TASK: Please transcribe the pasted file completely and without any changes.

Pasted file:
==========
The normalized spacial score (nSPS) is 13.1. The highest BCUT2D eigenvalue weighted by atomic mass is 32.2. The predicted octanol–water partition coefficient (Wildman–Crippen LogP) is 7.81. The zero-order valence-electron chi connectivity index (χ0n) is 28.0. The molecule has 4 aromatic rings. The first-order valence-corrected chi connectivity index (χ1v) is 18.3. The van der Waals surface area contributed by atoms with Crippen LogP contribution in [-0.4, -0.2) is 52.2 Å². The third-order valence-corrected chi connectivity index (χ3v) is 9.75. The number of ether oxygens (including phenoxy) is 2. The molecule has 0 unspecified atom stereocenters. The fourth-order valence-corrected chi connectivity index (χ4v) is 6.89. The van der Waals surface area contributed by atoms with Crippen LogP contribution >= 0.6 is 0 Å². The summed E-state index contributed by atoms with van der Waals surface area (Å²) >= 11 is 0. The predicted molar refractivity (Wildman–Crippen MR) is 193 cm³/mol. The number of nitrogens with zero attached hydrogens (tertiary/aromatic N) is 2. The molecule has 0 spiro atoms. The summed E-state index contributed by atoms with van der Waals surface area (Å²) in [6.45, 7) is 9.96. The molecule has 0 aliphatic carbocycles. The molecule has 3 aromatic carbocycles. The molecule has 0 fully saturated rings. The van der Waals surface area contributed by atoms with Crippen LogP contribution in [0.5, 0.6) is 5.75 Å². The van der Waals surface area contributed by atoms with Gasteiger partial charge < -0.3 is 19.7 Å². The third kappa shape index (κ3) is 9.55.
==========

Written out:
The normalized spacial score (nSPS) is 13.1. The highest BCUT2D eigenvalue weighted by atomic mass is 32.2. The predicted octanol–water partition coefficient (Wildman–Crippen LogP) is 7.81. The zero-order valence-electron chi connectivity index (χ0n) is 28.0. The molecule has 4 aromatic rings. The first-order valence-corrected chi connectivity index (χ1v) is 18.3. The van der Waals surface area contributed by atoms with Crippen LogP contribution in [-0.4, -0.2) is 52.2 Å². The third-order valence-corrected chi connectivity index (χ3v) is 9.75. The number of ether oxygens (including phenoxy) is 2. The molecule has 0 unspecified atom stereocenters. The fourth-order valence-corrected chi connectivity index (χ4v) is 6.89. The van der Waals surface area contributed by atoms with Crippen LogP contribution >= 0.6 is 0 Å². The summed E-state index contributed by atoms with van der Waals surface area (Å²) >= 11 is 0. The predicted molar refractivity (Wildman–Crippen MR) is 193 cm³/mol. The number of nitrogens with zero attached hydrogens (tertiary/aromatic N) is 2. The molecule has 0 spiro atoms. The summed E-state index contributed by atoms with van der Waals surface area (Å²) in [6.45, 7) is 9.96. The molecule has 0 aliphatic carbocycles. The molecule has 3 aromatic carbocycles. The molecule has 0 fully saturated rings. The van der Waals surface area contributed by atoms with Crippen LogP contribution in [0.5, 0.6) is 5.75 Å². The van der Waals surface area contributed by atoms with Gasteiger partial charge < -0.3 is 19.7 Å². The third kappa shape index (κ3) is 9.55.